DR. JHA: Well, obviously, we're always most concerned about people who are at highest risk. Right? And so, what we know is that people who are older people who live in congregate care settings, they tend to be the highest risk for poor outcomes.
So, again, when you have limited resources, we're putting a lot of attention on making sure that those resources are going to the -- to people who are at highest risk. And that's going to continue to be a priority.
Q: Dr. Jha, is the thinking after these updated booster shots that Americans should expect an annual COVID booster, or is it possible with any new strains that we should expect this will keep happening every few months? How should people be thinking about that?
DR. JHA: Yeah. So I think for most Americans, it's a once-a-year shot. And, by the way, people think somehow that's -- we're making news; we're really not. If you think about it -- take an average 40-year-old: If they got a booster last fall, they first became eligible for a new vaccine just a month ago.
So, essentially, for a majority of Americans, we've already gotten into a once-a-year rhythm. All we did by calling it an "annual" COVID-19 vaccine is call it what it already becomes. So I think the science on that is clear. For a majority of Americans who are -- who are not in the highest-risk group, a once-a-year COVID vaccine. I'm not saying forever. I don't know how long. Obviously, we'll see where the virus goes.
For other people who are at high risk -- so I think about my elderly parents who are in their 80s -- yeah, they may need vaccines more often than that. And we're going to track the evidence and data. And if it turns out that, for them, an additional shot -- let's say in the spring -- is useful, obviously we're going to make sure that we do everything we can to make that available.
Q: And lastly, President Biden did tell "60 Minutes" that he thought the pandemic was over. Do you share that assessment?
DR. JHA: So let me be very clear: The President also followed that up with "COVID is not over" and said we are doing a lot of work. I am the COVID Response Coordinator. We are doing a lot of work to fight COVID. Right? Hundreds of Americans are still dying every day. We think it's really important to protect Americans. And I know that for the work we are doing on protecting Americans against COVID, we have the full support of the President, and that continues to be the focus of our work.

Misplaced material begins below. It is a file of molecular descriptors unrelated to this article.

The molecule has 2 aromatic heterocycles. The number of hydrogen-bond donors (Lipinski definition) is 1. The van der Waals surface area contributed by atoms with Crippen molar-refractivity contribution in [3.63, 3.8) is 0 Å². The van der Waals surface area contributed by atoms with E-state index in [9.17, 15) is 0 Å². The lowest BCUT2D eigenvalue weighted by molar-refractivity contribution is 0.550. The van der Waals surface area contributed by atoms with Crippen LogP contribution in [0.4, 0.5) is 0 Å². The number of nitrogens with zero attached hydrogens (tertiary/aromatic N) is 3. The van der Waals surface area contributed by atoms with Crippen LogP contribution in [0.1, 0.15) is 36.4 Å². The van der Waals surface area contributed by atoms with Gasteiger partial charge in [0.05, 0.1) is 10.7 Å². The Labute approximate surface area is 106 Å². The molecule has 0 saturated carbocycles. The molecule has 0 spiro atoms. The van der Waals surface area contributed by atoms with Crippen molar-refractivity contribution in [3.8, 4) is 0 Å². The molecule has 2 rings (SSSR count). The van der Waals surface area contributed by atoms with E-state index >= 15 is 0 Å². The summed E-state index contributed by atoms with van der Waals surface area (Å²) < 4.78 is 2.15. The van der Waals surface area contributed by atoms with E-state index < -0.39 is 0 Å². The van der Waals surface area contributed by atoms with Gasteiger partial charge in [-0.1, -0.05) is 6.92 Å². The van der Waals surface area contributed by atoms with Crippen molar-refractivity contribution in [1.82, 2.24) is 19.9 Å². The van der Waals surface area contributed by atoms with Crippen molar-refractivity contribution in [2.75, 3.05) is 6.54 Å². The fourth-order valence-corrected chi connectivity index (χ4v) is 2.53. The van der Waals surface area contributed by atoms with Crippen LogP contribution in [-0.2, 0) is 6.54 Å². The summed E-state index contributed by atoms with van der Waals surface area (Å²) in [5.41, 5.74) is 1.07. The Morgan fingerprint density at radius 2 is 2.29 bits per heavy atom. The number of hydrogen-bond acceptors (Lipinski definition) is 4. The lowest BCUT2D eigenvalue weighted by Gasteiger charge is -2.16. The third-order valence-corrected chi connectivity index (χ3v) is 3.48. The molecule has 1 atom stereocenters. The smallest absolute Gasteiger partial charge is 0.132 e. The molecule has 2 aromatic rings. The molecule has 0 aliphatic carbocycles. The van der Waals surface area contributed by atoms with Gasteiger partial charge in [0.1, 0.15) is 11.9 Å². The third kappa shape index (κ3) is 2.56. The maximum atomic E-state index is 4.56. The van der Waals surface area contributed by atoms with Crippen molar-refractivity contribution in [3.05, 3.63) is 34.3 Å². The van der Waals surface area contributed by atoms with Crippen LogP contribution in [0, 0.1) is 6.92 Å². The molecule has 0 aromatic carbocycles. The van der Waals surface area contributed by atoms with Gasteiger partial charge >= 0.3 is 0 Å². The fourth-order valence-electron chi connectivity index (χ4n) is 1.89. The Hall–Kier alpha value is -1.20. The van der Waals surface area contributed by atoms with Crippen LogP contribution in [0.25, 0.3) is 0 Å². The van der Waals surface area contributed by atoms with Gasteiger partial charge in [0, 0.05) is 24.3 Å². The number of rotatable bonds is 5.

MS. JEAN-PIERRE: Go ahead. And then Tyler and then Karen.
Q: Doctor, can you tell us your assessment of the new variants we're seeing and how infectious that you think they are, even for people who are fully boosted? And also, just what scale could this winter surge take? Are -- do you think it could be like Omicron level, from last winter?
DR. JHA: Yeah, so predictions are always hard on these things -- right? -- because the virus continues to surprise us and continues to evolve. There are three or four subvariants that we are tracking most closely. They are, you know, in different parts of the world. And they all arise either from a BA.2 or a BA.5 kind of lineage.
And the reason we're tracking them is because they either have a lot more immune invasiveness or they render many of our treatments ineffective. Those are the two major things that get our attention.
The good news is all of these subvariants do arise from a BA.2 or BA.5. That means our updated bivalent vaccines should provide a much higher degree of protection than the original prototype vaccine would have. Obviously, we're -- we're going to do the studies to figure out how much protection, but I'm confident that our vaccines will continue to work very well, certainly against protecting against serious illness.
You know, and then the curveball that we got last -- last Thanksgiving with Omicron, none of us obviously can predict that with any certainty. So, our job is to not be in the prediction business but to be in the planning business. And so, we have a whole set of efforts that we're leading in the U.S. government to be ready should Mother Nature throw us a true curveball like what we saw last winter.
MS. JEAN-PIERRE: Go ahead, Tyler and then Karen (inaudible).
Q: In the first vaccination campaign, before you took this role, the Biden administration set goals for the percentage of Americans that they wanted to get vaccinated was 70 percent. Right now, it's less than 4 percent of U.S. adults. I'm wondering -- around that number. I'm wondering if you guys are setting a new target for what you'd want to hit by Halloween or if there's the goal that you guys are setting (inaudible).
DR. JHA: Yeah, at first glance, we've said: No internal goals, no external goals. We just have -- my feeling on this is we want to get as many Americans vaccinated with the updated vaccine. We think it's, clearly, a better vaccine, an important upgrade from what we had before. And the more Americans, the better.
People often ask me is, "Do you have a goal for how many people or how low you want to drive deaths down?" The answer is no. Like, we have about three to four hundred Americans dying every day. Too many. We want to drive that lower. Two hundred is better. A hundred would be better than that. So we don't -- we're not setting targets. We are focused on driving deaths down, getting more people vaccinated, and with a very simple goal, which is: more vaccinations better, lower deaths better.
Q: And then just a quick follow-up. I know you've added some context to the comment that the President made on "60 Minutes," but do you think that his comment saying the pandemic is over has contributed to the lack of uptake in vaccinations for this -- this new bivalent vaccine?